Flipping houses looks like so much fun on HGTV, and it seems so attainable... until you start to think about financing. Sure, flipping is a lucrative business, but it also comes with great risk. Although it may take some creative number crunching (unless you have a giant pile of cash lying around), you have some good options when it comes to financing your first flip.
Here’s an overview to get you started...
Hard Money Loans
Hard money loans, also called "bridge" or "rehab" loans, are offered largely by regional or local non- institutional lenders who know their local market well, and in most cases, evaluate the property as their sole form of recourse, or repayment. That’s right, they generally aren’t probing for all of your personal financial history and credit reports to qualify the loan. Best of all, these short-term loans are generally the only non-recourse loan options available to residential fix & flip borrowers, seriously mitigating their downside risk in the event of a default or market correction. Non-recourse means no personal guarantees; thus, if you default or are even foreclosed on, there is no negative reporting to the credit bureaus, and no deficiency judgments can be pursued even if the lender isn’t made whole after a foreclosure.
In Arizona, annualized hard money rates typically range from 12% to 18% without origination fees charged, or lower with origination fees. However, assuming even a 14% annualized rate of interest would only cost the borrower 1.16% interest per month for the principal funds actually borrowed until paid-off. While the annualized interest on a hard money loan may be high, you’ll likely have your loan in 2 to 7 days, without all the red tape of a traditional lender, no personal guarantees, no pre-payment penalties, and if the loan is paid off in 3 to 6 months (as most successful fix and flips are), you may only pay 3.5% to 7% actual interest on the principal balance borrowed. For example, assuming a $100,000 loan balance at 14%/yr interest rate, your actual interest payments would be $1,166.66/mo (1.16%); or $3,500 (3.5%) for 3 months; or $7,000 (7%) for 6 months, and so on.
Also, be mindful that the high annualized interest rate adds up quickly if held long-term. Hard money loans are commonly referred to as bridge loans because they bridge the short-term need for capital until a property can either be sold or refinanced into long-term conventional financing. Always have your exit strategies in mind and accurate timetables worked out before utilizing a bridge loan.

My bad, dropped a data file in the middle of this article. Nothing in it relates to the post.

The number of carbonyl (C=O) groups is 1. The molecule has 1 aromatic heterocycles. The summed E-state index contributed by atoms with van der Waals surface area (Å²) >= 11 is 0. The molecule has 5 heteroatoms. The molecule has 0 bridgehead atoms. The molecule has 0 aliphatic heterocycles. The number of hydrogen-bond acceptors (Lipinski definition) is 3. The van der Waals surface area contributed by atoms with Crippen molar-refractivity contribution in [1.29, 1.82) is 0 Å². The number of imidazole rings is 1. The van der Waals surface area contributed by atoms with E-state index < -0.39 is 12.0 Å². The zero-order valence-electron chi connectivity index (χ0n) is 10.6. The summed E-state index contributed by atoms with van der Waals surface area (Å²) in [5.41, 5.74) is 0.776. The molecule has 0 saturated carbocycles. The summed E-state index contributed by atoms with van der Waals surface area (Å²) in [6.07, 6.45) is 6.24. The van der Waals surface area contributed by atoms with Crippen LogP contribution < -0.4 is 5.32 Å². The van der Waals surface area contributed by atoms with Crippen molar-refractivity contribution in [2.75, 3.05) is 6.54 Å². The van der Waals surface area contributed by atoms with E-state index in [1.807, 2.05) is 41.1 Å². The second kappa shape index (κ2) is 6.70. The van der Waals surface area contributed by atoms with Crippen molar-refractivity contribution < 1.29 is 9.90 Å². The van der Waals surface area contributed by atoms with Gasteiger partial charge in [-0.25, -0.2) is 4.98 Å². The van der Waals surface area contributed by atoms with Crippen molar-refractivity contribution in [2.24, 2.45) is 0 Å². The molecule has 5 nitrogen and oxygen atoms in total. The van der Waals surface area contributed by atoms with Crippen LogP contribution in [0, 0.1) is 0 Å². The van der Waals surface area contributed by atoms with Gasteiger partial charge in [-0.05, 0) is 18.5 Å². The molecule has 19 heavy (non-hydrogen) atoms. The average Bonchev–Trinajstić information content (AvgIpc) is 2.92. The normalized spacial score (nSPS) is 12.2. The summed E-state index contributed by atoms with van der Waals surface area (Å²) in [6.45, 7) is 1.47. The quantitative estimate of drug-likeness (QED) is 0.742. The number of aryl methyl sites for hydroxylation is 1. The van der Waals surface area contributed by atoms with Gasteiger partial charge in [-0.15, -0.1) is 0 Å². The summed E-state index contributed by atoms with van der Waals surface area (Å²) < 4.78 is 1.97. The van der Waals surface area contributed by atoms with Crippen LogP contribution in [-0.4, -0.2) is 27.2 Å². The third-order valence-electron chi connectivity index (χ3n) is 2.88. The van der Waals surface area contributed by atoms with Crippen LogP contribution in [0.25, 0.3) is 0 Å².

This kind of loan is most popular with flippers because the lenders expect the property to be in disrepair needing improvements, and they generally do not require 3rd party appraisals, can make immediate lending decisions without bureaucratic loan committees, and can close quickly, all things traditional lenders cannot achieve.
You can begin your search for hard money lenders online, but beware the hard pitch and possible hidden fees. Many web-based businesses are geared toward flippers, but not all of them have your best interests in mind. Another option is to ask local real estate professionals, investment groups, or other contacts.
A private lender generally refers to an individual — think friends and family. As the old adage goes, it’s risky to borrow money from family, but if the paperwork is executed properly (get a lawyer), you’ll both have confidence in an eventual win-win.
Private lenders usually offer slightly better rates than hard money lenders but often require an assignment of the deed in the event of default, or may require title held in their name until payoff. They may also be more open to negotiating payment terms and might even invest for a share of the eventual profits.